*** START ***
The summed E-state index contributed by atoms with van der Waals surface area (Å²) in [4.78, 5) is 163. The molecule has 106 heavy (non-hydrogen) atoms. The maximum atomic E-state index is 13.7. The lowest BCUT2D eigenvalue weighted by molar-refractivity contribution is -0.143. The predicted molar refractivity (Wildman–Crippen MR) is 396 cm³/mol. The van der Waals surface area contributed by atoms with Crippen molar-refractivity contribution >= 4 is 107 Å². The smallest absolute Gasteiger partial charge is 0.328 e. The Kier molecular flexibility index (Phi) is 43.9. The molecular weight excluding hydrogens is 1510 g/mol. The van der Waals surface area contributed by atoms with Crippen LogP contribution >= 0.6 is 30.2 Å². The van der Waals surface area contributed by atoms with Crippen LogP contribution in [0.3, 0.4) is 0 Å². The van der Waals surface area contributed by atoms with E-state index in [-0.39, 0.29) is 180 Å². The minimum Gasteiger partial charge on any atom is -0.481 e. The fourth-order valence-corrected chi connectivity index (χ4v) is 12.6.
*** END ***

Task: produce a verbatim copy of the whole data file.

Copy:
The summed E-state index contributed by atoms with van der Waals surface area (Å²) in [4.78, 5) is 163. The molecule has 106 heavy (non-hydrogen) atoms. The maximum atomic E-state index is 13.7. The lowest BCUT2D eigenvalue weighted by molar-refractivity contribution is -0.143. The predicted molar refractivity (Wildman–Crippen MR) is 396 cm³/mol. The van der Waals surface area contributed by atoms with Crippen molar-refractivity contribution >= 4 is 107 Å². The smallest absolute Gasteiger partial charge is 0.328 e. The Kier molecular flexibility index (Phi) is 43.9. The molecular weight excluding hydrogens is 1510 g/mol. The van der Waals surface area contributed by atoms with Crippen LogP contribution >= 0.6 is 30.2 Å². The van der Waals surface area contributed by atoms with Crippen LogP contribution in [0.3, 0.4) is 0 Å². The van der Waals surface area contributed by atoms with E-state index in [-0.39, 0.29) is 180 Å². The minimum Gasteiger partial charge on any atom is -0.481 e. The fourth-order valence-corrected chi connectivity index (χ4v) is 12.6.